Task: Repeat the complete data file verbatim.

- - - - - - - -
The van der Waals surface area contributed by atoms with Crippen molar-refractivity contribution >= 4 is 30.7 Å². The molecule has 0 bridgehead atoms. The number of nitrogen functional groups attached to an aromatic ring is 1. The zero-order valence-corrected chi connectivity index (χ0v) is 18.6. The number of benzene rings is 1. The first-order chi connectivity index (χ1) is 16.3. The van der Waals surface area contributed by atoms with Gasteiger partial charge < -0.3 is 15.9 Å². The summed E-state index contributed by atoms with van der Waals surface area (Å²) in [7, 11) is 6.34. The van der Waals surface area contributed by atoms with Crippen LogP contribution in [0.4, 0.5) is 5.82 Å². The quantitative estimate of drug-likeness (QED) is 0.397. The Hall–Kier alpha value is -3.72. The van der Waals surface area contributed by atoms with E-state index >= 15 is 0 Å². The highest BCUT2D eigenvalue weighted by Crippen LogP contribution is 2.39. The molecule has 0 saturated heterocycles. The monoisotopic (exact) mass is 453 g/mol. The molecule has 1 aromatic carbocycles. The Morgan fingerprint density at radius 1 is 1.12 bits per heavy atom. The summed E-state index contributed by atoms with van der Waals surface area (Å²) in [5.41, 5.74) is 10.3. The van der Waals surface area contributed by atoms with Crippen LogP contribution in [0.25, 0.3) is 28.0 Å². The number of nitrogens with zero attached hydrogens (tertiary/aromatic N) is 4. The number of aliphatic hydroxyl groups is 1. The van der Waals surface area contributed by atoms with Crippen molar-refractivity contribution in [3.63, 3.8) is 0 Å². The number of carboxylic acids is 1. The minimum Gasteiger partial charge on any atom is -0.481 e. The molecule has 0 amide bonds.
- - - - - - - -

The van der Waals surface area contributed by atoms with Crippen molar-refractivity contribution >= 4 is 30.7 Å². The molecule has 0 bridgehead atoms. The number of nitrogen functional groups attached to an aromatic ring is 1. The zero-order valence-corrected chi connectivity index (χ0v) is 18.6. The number of benzene rings is 1. The first-order chi connectivity index (χ1) is 16.3. The van der Waals surface area contributed by atoms with Gasteiger partial charge < -0.3 is 15.9 Å². The summed E-state index contributed by atoms with van der Waals surface area (Å²) in [7, 11) is 6.34. The van der Waals surface area contributed by atoms with Crippen LogP contribution in [0.4, 0.5) is 5.82 Å². The quantitative estimate of drug-likeness (QED) is 0.397. The Hall–Kier alpha value is -3.72. The van der Waals surface area contributed by atoms with E-state index >= 15 is 0 Å². The highest BCUT2D eigenvalue weighted by Crippen LogP contribution is 2.39. The molecule has 0 saturated heterocycles. The monoisotopic (exact) mass is 453 g/mol. The molecule has 1 aromatic carbocycles. The Morgan fingerprint density at radius 1 is 1.12 bits per heavy atom. The summed E-state index contributed by atoms with van der Waals surface area (Å²) in [5.41, 5.74) is 10.3. The van der Waals surface area contributed by atoms with Crippen LogP contribution in [0.25, 0.3) is 28.0 Å². The number of nitrogens with zero attached hydrogens (tertiary/aromatic N) is 4. The number of aliphatic hydroxyl groups is 1. The van der Waals surface area contributed by atoms with Crippen molar-refractivity contribution in [3.63, 3.8) is 0 Å². The number of carboxylic acids is 1. The minimum Gasteiger partial charge on any atom is -0.481 e. The molecule has 0 amide bonds.